The Archaeology of Rock Art

Rock art sites are more complex than the images on the rocks. Archaeologists have recognized the bedrock metates and mortar holes found at rock art sites, but they often overlook the stone shrines, the medicinal plants, and the tools used to make the rock images that are frequently found on the surface near a rock art panel. The site setting is an especially important component of a rock art site, with auditory, directional, and other traits that can be essential in understanding the images.

In a recent rock art site recording project in the Carlsbad, New Mexico region, Sacred Sites Research, Inc. worked with Versar, Inc. to record 22 rock art sites. The project supported by the Permian Basin agreement between the New Mexico SHPO, the Carlsbad Bureau of Land Management, and energy production companies, taught us the importance of recording the whole site and not just the rock art.  The resulting redacted publication for this project can be accessed at:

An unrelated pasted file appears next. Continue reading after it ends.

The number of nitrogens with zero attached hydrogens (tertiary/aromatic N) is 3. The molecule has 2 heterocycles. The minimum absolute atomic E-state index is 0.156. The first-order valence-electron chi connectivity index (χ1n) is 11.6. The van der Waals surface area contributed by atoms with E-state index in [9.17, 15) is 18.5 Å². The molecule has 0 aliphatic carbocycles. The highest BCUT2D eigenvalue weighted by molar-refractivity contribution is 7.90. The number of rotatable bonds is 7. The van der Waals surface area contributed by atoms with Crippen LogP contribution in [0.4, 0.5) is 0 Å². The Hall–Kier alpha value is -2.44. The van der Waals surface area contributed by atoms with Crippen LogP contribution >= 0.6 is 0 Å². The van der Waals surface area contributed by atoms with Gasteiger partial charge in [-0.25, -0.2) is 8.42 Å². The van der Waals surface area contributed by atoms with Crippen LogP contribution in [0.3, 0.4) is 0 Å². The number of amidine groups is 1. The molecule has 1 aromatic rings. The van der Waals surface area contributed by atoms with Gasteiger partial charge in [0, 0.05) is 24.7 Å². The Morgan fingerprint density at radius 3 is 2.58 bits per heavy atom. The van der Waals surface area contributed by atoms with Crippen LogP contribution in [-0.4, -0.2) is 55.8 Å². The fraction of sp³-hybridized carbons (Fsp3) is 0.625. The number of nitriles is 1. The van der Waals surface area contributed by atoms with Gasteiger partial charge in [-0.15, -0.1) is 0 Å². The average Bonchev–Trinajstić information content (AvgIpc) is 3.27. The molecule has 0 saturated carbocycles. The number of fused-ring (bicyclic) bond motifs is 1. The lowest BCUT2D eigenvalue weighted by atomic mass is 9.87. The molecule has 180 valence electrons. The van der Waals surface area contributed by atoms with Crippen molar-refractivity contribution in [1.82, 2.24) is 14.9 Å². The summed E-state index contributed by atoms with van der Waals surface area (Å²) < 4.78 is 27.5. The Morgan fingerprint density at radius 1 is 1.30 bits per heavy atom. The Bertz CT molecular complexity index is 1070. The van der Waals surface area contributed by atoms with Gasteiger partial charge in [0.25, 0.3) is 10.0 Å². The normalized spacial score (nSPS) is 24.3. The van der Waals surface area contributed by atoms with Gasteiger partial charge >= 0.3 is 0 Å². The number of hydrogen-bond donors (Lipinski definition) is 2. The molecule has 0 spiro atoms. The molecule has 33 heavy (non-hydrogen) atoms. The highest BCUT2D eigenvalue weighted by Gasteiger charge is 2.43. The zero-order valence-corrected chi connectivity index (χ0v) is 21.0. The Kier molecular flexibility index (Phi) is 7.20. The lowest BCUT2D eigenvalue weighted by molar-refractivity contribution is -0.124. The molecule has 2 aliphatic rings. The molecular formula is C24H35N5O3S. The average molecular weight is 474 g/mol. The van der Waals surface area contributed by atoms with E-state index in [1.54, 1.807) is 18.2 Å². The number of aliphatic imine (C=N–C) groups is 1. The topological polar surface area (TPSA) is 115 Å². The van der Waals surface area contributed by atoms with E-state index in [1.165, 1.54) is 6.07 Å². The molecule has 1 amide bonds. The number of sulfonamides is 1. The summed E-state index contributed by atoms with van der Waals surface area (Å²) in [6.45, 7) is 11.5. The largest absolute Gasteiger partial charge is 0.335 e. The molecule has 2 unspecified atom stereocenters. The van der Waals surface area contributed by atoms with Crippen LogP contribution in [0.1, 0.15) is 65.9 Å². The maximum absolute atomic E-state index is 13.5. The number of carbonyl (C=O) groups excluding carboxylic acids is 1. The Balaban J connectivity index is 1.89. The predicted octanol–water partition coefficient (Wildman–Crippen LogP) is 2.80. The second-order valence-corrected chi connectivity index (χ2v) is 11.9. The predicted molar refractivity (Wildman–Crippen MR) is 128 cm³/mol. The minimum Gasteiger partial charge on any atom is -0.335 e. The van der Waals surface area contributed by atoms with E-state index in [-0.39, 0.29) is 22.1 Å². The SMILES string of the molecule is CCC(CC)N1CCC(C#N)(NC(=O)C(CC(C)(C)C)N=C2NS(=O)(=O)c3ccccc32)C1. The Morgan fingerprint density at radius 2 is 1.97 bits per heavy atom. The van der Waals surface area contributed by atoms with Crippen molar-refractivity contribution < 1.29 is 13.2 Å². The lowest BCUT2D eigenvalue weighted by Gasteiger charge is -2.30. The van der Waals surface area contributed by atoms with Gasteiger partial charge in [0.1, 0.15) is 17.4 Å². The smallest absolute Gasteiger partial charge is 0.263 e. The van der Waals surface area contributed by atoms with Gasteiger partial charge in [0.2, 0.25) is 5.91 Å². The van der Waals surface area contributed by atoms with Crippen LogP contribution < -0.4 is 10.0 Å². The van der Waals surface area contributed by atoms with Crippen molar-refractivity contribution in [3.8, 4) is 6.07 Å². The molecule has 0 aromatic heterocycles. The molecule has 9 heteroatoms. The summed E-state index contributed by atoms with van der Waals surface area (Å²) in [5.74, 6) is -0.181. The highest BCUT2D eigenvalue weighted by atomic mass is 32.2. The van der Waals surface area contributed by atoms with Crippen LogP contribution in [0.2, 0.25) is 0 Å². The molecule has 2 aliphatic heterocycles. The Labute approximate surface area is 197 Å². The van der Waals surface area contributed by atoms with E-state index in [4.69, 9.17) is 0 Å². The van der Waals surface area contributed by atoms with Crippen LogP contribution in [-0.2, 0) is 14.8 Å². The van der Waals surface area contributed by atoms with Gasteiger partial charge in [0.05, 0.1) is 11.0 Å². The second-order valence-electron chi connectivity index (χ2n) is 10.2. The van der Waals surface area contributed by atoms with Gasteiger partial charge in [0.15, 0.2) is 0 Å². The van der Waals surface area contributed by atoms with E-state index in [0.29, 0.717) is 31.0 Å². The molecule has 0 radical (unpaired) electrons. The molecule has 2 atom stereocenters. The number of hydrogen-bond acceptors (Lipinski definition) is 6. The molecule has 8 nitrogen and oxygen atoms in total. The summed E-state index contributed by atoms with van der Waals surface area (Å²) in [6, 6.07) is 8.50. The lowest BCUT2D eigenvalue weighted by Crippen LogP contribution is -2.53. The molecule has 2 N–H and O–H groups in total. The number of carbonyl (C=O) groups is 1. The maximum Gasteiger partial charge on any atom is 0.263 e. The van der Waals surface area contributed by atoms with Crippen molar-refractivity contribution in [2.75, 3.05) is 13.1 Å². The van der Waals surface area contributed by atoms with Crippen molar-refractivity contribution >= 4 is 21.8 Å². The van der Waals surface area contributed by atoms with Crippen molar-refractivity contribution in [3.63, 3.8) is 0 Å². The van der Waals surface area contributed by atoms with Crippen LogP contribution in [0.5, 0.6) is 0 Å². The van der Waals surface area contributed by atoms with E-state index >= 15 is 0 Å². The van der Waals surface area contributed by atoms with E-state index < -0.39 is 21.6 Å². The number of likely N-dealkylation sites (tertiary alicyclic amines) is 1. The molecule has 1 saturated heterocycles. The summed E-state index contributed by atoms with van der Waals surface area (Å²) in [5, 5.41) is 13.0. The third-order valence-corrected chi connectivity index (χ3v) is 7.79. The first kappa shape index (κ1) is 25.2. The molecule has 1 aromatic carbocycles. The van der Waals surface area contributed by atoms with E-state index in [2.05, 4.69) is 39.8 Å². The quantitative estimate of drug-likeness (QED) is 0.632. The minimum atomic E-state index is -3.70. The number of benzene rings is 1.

As it does with all archaeological research, new technology has played a significant role in the archaeology of rock art. Drones, for example, make it much easier to map large sites and to plot features associated with the rock art panels. Mark Willis, a pioneer in aerial photography of archaeological sites, has used cameras on poles, on kites, and blimps to record sites at locations where drones are not allowed for security reasons. Plasma oxidation dating is a proven method for establishing the age of pictographs.

The power point presentation, delivered via Zoom, will use examples from recent rock art recording projects across the American west.